Tonight, I held Noelle in my arms and sang her a new song before bed.
"But no writing that was worth doing was ever done the first time nor in one day or one year, sometimes, oftentimes, not in one decade." -- William Faulkner
"Oo - mommy! I found the mountain!" Noelle says reaching with her whole body towards the car window.
I know what's coming next because we have this conversation every time we drive East on Route 66.
"I want to hike up mountain."
I nod my head, and then the "I wants" spill forth triggered by that first utterance like a brook over little white pebble teeth.
"I want BopBop to hike up mountain. I want BopBop and NaNa to come in a plane. I want to see the nay nays. I want BopBop and NaNa to see nay nays. I want to ride the trolley. I want to listen to the yay-yay song. I want a pop. I want a snack."
Really the progression of her sentences makes no sense at all. She is just skipping from one desire to the next as quickly as they come to her.
It's hilarious. But always at first there is this knee jerk compulsion in me to give her what she wants, to rush to her each whim. Except of course, I am driving, buckled into my seat behind a wheel. There's no possible way I can appease her wants.
And so I'm let off the hook.
I sit in the front seat and listen as her "I wants" dissolve into whines, and fusses.
I realize that my daughter doesn't actually want any of those things. I realize that she's just bored and also excited to try new words.
I also realize that it is my job as her mom to make sure she doesn't always get what she wants because in denying her I am teaching her that she can live free of her every whim. And what an oppressive existence it would be to live at the every command of our desires, right?
Just as I am coaching myself through this line of reasoning, sitting in the car watching the foothills slip by, and listening to Noelle whine, the sound of her voice morphs into the sound of my own thoughts.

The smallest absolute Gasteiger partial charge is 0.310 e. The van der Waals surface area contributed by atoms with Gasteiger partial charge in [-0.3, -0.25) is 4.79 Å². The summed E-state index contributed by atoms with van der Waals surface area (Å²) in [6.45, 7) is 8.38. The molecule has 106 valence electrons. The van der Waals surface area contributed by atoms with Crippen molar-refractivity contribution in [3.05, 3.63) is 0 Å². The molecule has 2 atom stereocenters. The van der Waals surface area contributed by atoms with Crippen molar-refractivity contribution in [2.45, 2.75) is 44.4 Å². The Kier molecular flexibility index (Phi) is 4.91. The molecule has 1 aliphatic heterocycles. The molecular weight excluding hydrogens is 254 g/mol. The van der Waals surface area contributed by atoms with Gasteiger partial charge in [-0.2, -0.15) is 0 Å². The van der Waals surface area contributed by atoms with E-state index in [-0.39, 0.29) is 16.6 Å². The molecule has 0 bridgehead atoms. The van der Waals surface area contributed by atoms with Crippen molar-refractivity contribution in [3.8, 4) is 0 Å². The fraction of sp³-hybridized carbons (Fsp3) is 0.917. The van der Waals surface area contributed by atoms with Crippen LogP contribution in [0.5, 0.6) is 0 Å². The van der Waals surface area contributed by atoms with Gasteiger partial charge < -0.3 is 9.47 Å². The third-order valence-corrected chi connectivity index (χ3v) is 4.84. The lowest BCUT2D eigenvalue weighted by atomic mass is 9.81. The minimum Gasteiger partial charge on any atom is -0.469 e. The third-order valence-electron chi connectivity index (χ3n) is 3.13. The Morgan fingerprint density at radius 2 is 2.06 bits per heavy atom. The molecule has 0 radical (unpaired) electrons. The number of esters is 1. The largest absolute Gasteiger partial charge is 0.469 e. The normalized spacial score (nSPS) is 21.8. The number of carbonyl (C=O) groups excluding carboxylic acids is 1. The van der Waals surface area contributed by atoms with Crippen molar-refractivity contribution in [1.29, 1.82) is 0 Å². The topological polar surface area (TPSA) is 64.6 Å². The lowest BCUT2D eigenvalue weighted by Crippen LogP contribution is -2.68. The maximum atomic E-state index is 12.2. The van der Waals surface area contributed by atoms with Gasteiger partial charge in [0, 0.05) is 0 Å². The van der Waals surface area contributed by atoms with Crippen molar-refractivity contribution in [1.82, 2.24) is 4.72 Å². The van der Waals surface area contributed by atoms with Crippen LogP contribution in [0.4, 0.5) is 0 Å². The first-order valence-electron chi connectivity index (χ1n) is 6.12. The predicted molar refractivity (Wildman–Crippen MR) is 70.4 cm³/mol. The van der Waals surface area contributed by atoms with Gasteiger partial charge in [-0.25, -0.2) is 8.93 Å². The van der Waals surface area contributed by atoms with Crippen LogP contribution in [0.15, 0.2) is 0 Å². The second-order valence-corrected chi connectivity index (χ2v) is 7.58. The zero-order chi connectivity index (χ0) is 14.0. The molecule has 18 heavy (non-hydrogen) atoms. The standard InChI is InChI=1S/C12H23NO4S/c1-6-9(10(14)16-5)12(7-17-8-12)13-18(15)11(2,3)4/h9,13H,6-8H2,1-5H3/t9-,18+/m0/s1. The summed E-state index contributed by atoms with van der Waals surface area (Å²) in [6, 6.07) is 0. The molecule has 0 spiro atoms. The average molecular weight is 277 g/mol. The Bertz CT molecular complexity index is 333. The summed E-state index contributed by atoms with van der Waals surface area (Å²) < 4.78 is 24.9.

I can hear my own whispered prayers in her little mouth.
Dwayne and I are on the cusp of a change. We know in May that everything is going to transition for us. He graduates, and we have to move out of the dorm by June.
The tricky thing is that we don't actually know where we're going. This all depends on where Dwayne gets a job. Now, he's been looking at schools and submitting his resume and lining up interviews and literally these job opportunities are all across the nation.
In the face of so much of uncertainty, I've found myself grasping as superficial realities to try and navigate the change. These have been my spoken and unspoken prayers:
“Please, I want to live in a city. I want to live somewhere beautiful. I want to live somewhere I can still teach. I want to live somewhere with a good school system for Noelle. I want to live somewhere with a church that values the arts and isn’t exclusive. I want to live somewhere close to family. I want to live somewhere close to friends.”
Not surprisingly, I’ve been a spirit cycling around with as much calm as a tornado, whipping from one want to another. Nothing, not one of my carefully articulated desires has given me peace.
I’m scared to death of moving to a new city in a new part of the world and finding that there is nothing for me, finding that I am alone, unknown, and useless. All the relationships we have built here, all the work I’ve done, all the connections I’ve made, all the progress I’m mounting in my career swept away.
I mean, there’s no real way to prepare for that, right? And the irony is that while my “I wants” feel like a way to assert control in the midst of this chaos, they in fact are just depleting my soul. They are tossing me about on their tempestuous shoulders because they are not real, they are simply preferences painted across a future without clues or hints or signs about what is to come.
Really what’s left for me to do? but sit in the car, strapped in, watching the foothills slip by, and let all my fusing and whining boil over the surface and then evaporate leaving behind a residue that looks something like surrender.